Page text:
meant to combat contributed greatly to the enfeeblement of LatinAmerica's civil societies, especially devastating trade unions and social movements, but also parties. Indeed, it is often difficult to ascertain how much
the debt crisis and hyperinflation (the "disease") or structuraladjustment
and market reform (the "medicine")are to blame.13It seems undeniable,
however, that the substantial transitional costs of neoliberalism and the
tighter external constraints that it imposed contributed significantly to the
discrediting of parties and especially the weakening of trade unions and
social movements (see recently Kurtz 2002; Roberts 2002).
It is also important to remember that the intermediary organizations
that existed before the neoliberal wave were not always very democratic; in reality, internal democracy was often conspicuous by its
absence. Personalistic leaders or small elite groups used to control many
parties and interest groups. Unions, professional associations, and business organizations often had captive audiences through obligatory
membership, which made it difficult for the rank and file to hold their
leaders accountable. Parties and other organizations, moreover, frequently used patronage and clientelism to get backing. By obtaining
support through the distribution of particularistic benefits, leaders
gained a fairly free hand to pursue their own goals, with minimal real
input from their "bases."Thus, in the decades before the recent advance
of market reform, Latin America's civil societies certainly were not perfectly democratic; they were not even consistently civil.
It would have been better for the quality of democracy, however, if
these intermediary organizations had been reformed rather than weakened and divided.14At present, civil society and the party system are too
weak in several countries-most glaringly, Peru in the late 1990s-to
provide a counterweight to the government. Governments therefore
have excessive latitude to deviate from their campaign promises, to give
in to the real demands or anticipated pressures of investors, to use their
offices for private benefit (for instance, through egregious corruption),
and to disregard the demands, needs, and interests of citizens. In several instances, government leaders have used their ample margin of
maneuver to govern the country as they see fit, rather than being
responsive and accountable to the citizenry (see the seminal analyses in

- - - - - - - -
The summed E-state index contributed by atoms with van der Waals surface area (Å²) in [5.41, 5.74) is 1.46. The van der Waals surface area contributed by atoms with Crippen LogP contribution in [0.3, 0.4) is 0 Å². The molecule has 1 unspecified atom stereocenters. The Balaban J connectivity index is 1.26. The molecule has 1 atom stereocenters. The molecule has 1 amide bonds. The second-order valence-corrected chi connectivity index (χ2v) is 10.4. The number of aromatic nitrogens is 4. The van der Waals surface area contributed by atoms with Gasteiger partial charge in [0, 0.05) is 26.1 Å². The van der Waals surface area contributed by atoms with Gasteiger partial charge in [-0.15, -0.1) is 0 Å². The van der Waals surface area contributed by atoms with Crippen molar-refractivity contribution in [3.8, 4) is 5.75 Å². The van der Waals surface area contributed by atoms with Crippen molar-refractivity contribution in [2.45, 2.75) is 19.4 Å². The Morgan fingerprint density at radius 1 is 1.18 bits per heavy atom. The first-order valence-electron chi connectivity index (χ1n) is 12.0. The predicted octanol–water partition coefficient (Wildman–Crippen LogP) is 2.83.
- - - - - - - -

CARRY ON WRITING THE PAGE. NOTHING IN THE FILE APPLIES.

O'Donnell 1994, 1998).
That personalistic, populist leadership, which claims an electoral mandate from "the people" but determines the content of this mandate at
will, went hand in hand with neoliberal reform in a number of Latin
American countries. The most outstanding cases of such neoliberal
neopopulism were Menem in Argentina (1989-99), Fujimori in Peru
(1990-2000), Collor de Mello in Brazil (1990-92), Abdala Bucaram in
Ecuador (1996-97), and-with less political latitude-Carlos Andres
Perez in Venezuela (1989-93). All these presidents who adapted populism to the neoliberal age (Roberts 1995; Weyland 1996) stressed their
personalistic, charismatic leadership and based their governments to a
46: 1
considerable extent on unorganized and therefore fickle mass support.
Their connection to "the people" had the character of plebiscitarian
acclamation rather than liberal representation.
As a result, these neopopulist leaders used their popular mandate to
run roughshod over institutional checks and balances. They sought and
often managed to strengthen the powers of the presidency and to weaken
the congress and the courts (Palermo and Novaro 1996, 256-66; Cotler
and Grompone 2000, 22-35; Kingstone 1999, 159-69). They imposed their
will through decrees and the threat of plebiscites (Carey and Shugart
1998). Several of them tried to intimidate or control the media. All of these
strong-armtactics diminished the quality of democracy.
Neoliberal reform provided these neopopulist presidents with
useful instruments for enhancing their autonomy and power, thereby
boosting their leadership. Trade liberalization, privatization, and labor
market deregulation weakened trade unions, which used to restrict
presidential latitude with their demands and pressures. Trade liberalization also put some powerful business sectors on the defensive, while
the sale of public enterprises allowed presidents to buy support from
select groups of big business through favorable privatization deals (see,
for example, Corrales 1998). The dismissal of public employees enabled
neopopulist leaders to eliminate their predecessors' appointees, who
might use their bureaucratic power to block presidential initiatives.
In all these ways, neopopulist leaders used neoliberalism for their
own political purposes (see Weyland 1996; Roberts 1995). Where structural adjustment eventually restored economic stability and reignited
growth, and where neopopulist leaders therefore attained lasting political success, as in Argentina and Peru, neoliberalism indeed strengthened
the political predominance of neopopulist leaders (Weyland 2002,
chaps. 6-7). This reinforcement of neopopulism constitutes another way
market reform has reduced the quality of democracy in Latin America.
With the preceding argument, the discussion comes full circle. It is
important to recognize a paradox: while neopopulist leadership has
diminished the quality of democracy in Latin America, it actually seems
to have helped ensure democracy's survival. Remember that many
observers during the mid- to late 1980s believed that only a dictator like
Chile's Pinochet could enact neoliberal reform.
One significant reason why this prediction proved wrong and why